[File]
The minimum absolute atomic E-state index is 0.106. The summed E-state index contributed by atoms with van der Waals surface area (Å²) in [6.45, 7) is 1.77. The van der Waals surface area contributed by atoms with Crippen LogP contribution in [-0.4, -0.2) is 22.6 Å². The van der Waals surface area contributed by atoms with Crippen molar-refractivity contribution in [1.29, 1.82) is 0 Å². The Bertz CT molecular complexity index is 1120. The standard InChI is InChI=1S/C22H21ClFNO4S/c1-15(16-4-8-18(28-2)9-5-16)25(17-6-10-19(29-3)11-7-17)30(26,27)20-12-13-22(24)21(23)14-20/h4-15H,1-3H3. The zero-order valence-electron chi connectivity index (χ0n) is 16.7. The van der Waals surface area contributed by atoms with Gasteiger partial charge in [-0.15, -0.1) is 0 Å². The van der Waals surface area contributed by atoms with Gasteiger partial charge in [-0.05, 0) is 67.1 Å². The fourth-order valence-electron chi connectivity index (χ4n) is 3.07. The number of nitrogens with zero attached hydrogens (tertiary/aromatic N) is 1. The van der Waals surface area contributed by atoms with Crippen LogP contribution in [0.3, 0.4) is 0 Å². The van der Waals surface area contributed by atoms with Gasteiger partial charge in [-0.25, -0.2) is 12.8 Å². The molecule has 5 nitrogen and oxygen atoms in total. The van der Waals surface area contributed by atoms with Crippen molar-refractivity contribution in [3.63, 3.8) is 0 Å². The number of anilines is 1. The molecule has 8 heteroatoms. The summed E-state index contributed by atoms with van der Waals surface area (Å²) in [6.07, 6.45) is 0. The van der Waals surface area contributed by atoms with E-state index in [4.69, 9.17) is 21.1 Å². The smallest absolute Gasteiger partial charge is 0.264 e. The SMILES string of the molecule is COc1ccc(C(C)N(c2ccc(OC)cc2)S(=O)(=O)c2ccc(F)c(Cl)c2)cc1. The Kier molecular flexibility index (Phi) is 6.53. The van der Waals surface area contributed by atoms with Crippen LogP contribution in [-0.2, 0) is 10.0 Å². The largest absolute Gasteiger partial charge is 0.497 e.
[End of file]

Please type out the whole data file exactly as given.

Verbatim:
The minimum absolute atomic E-state index is 0.106. The summed E-state index contributed by atoms with van der Waals surface area (Å²) in [6.45, 7) is 1.77. The van der Waals surface area contributed by atoms with Crippen LogP contribution in [-0.4, -0.2) is 22.6 Å². The van der Waals surface area contributed by atoms with Crippen molar-refractivity contribution in [1.29, 1.82) is 0 Å². The Bertz CT molecular complexity index is 1120. The standard InChI is InChI=1S/C22H21ClFNO4S/c1-15(16-4-8-18(28-2)9-5-16)25(17-6-10-19(29-3)11-7-17)30(26,27)20-12-13-22(24)21(23)14-20/h4-15H,1-3H3. The zero-order valence-electron chi connectivity index (χ0n) is 16.7. The van der Waals surface area contributed by atoms with Gasteiger partial charge in [-0.15, -0.1) is 0 Å². The van der Waals surface area contributed by atoms with Gasteiger partial charge in [-0.05, 0) is 67.1 Å². The fourth-order valence-electron chi connectivity index (χ4n) is 3.07. The number of nitrogens with zero attached hydrogens (tertiary/aromatic N) is 1. The van der Waals surface area contributed by atoms with Crippen LogP contribution in [0.3, 0.4) is 0 Å². The van der Waals surface area contributed by atoms with Gasteiger partial charge in [-0.25, -0.2) is 12.8 Å². The molecule has 5 nitrogen and oxygen atoms in total. The van der Waals surface area contributed by atoms with Crippen molar-refractivity contribution in [3.63, 3.8) is 0 Å². The number of anilines is 1. The molecule has 8 heteroatoms. The summed E-state index contributed by atoms with van der Waals surface area (Å²) in [6.07, 6.45) is 0. The van der Waals surface area contributed by atoms with E-state index in [4.69, 9.17) is 21.1 Å². The smallest absolute Gasteiger partial charge is 0.264 e. The SMILES string of the molecule is COc1ccc(C(C)N(c2ccc(OC)cc2)S(=O)(=O)c2ccc(F)c(Cl)c2)cc1. The Kier molecular flexibility index (Phi) is 6.53. The van der Waals surface area contributed by atoms with Crippen LogP contribution in [-0.2, 0) is 10.0 Å². The largest absolute Gasteiger partial charge is 0.497 e.